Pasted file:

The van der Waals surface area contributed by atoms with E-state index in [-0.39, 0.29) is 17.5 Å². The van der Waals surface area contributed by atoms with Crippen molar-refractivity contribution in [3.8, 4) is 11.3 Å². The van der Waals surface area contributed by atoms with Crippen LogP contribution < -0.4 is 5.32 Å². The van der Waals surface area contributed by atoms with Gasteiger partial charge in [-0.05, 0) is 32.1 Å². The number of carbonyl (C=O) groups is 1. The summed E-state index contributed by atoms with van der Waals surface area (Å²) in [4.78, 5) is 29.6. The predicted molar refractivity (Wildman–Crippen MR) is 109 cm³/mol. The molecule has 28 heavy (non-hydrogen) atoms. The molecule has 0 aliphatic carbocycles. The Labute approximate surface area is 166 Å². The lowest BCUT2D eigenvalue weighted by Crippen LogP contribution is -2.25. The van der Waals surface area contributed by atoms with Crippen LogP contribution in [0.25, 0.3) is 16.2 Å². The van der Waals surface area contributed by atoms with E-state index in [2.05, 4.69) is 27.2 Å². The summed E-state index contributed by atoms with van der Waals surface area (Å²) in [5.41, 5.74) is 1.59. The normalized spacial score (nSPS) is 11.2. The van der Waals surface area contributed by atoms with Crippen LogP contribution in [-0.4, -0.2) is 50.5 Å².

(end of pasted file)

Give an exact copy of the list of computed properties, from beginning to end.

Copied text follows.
The van der Waals surface area contributed by atoms with E-state index in [-0.39, 0.29) is 17.5 Å². The van der Waals surface area contributed by atoms with Crippen molar-refractivity contribution in [3.8, 4) is 11.3 Å². The van der Waals surface area contributed by atoms with Crippen LogP contribution < -0.4 is 5.32 Å². The van der Waals surface area contributed by atoms with Gasteiger partial charge in [-0.05, 0) is 32.1 Å². The number of carbonyl (C=O) groups is 1. The summed E-state index contributed by atoms with van der Waals surface area (Å²) in [4.78, 5) is 29.6. The predicted molar refractivity (Wildman–Crippen MR) is 109 cm³/mol. The molecule has 28 heavy (non-hydrogen) atoms. The molecule has 0 aliphatic carbocycles. The Labute approximate surface area is 166 Å². The lowest BCUT2D eigenvalue weighted by Crippen LogP contribution is -2.25. The van der Waals surface area contributed by atoms with Crippen LogP contribution in [0.25, 0.3) is 16.2 Å². The van der Waals surface area contributed by atoms with E-state index in [2.05, 4.69) is 27.2 Å². The summed E-state index contributed by atoms with van der Waals surface area (Å²) in [5.41, 5.74) is 1.59. The normalized spacial score (nSPS) is 11.2. The van der Waals surface area contributed by atoms with Crippen LogP contribution in [-0.4, -0.2) is 50.5 Å².